Crows are somewhat like hawks but not as vicious. Even though a crow can take off with your chicken to their nest or elsewhere, they still leave a little behind. If you notice empty eggshells around the nest or near your house, it is a good chance a crow got to your eggs. Crows also attack your young chicks and tear them apart.
Even if you feed your cat regularly, they will still kill chickens, birds, and mice. One thing for sure is that cats are very messy eaters. Cats always leave pieces of their prey lying around. They even sometimes play with their prey before eating it. For the most part, they eat the meat out of the chicken and leave the rest for other predators to eat or rot. They typically go after your baby chicks or young birds.
14 Tips to Protect Your Chickens
The main thing our family wants to stress is to stay alert to what’s going on around your chicken coop. Here are some ideas that will help you to protect your flock from predators, including your family pet:
- To protect your flock from predators like an owl or a hawk, cover your pen with netting or wire.
- Introduce to your flock a single goose. These larger birds will bond with your chickens, defend them in the event of an attack, and deter predators because of their presence. It’s important to introduce only one because otherwise, geese will bond with each other and not your chickens.
- For rats, put some weatherproof rat poison in a safe outdoor enclosed area. You can place them in your shed, garage, or other outside buildings.
- Fix any holes that you see in your coop or pen that are greater than the size of a dime.
- Use smaller wire around your coop and for the roof covering.
- To keep foxes and coyotes out bury your fencing outward about two feet from the pen. It is only necessary to bury it beneath the surface.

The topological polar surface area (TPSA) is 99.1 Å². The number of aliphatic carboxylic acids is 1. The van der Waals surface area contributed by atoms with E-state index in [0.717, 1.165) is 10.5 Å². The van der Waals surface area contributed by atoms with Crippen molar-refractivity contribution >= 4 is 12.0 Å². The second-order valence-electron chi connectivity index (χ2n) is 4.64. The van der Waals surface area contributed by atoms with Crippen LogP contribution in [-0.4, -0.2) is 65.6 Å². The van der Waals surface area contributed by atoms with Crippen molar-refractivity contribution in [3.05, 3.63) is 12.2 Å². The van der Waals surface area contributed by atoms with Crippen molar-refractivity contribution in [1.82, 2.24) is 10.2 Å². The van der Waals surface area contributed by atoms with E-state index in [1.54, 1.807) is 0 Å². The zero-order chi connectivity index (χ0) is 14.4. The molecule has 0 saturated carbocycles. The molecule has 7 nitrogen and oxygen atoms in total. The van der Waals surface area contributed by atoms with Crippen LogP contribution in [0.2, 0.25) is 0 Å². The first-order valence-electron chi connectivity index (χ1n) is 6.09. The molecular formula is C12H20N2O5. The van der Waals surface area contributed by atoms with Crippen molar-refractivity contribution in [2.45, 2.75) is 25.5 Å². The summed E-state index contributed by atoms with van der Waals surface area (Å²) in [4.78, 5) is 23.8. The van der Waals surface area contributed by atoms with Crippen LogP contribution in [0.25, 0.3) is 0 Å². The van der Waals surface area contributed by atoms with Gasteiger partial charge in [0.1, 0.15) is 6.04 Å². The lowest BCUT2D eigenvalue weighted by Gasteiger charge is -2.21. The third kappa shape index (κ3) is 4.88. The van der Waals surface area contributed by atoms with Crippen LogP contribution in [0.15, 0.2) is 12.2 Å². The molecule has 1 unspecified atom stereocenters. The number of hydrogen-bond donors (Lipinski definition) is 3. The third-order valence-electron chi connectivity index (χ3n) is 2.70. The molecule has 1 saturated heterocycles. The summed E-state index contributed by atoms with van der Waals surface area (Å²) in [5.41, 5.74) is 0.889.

- Place your chicken coop latch up high so even a toddler couldn’t open it.
- Don’t make the mistake of leaving your coop open at night. It may seem obvious, but if you make this mistake, anything can happen to your flock.
- Keep a few roosters around to protect your hens against hawks, and small predators.
- Add guineas! They can’t technically fight the predator. Instead, they sound off this loud alarm that will get you running in their direction. If you don’t know what guineas are or what they sound like, watch the video below.
- Don’t worry about noise because more is better when scaring predators off.
- Conduct regular maintenance on your coop or pen. In fact, check the coop and pen daily while you’re already out there feeding them.
- Oversee your household pets when they are outside to roam.
- When outside, always keep out a watchful eye for predators.
Join the Sorry Chicken Club
If you follow these suggestions, your chickens will be well protected from predators.
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And you and your chickens will be less stressed too.
"People talk about fools counting chickens before they hatch. That's nothing. We name them."
-- Orson Scott Card, Alvin Journeyman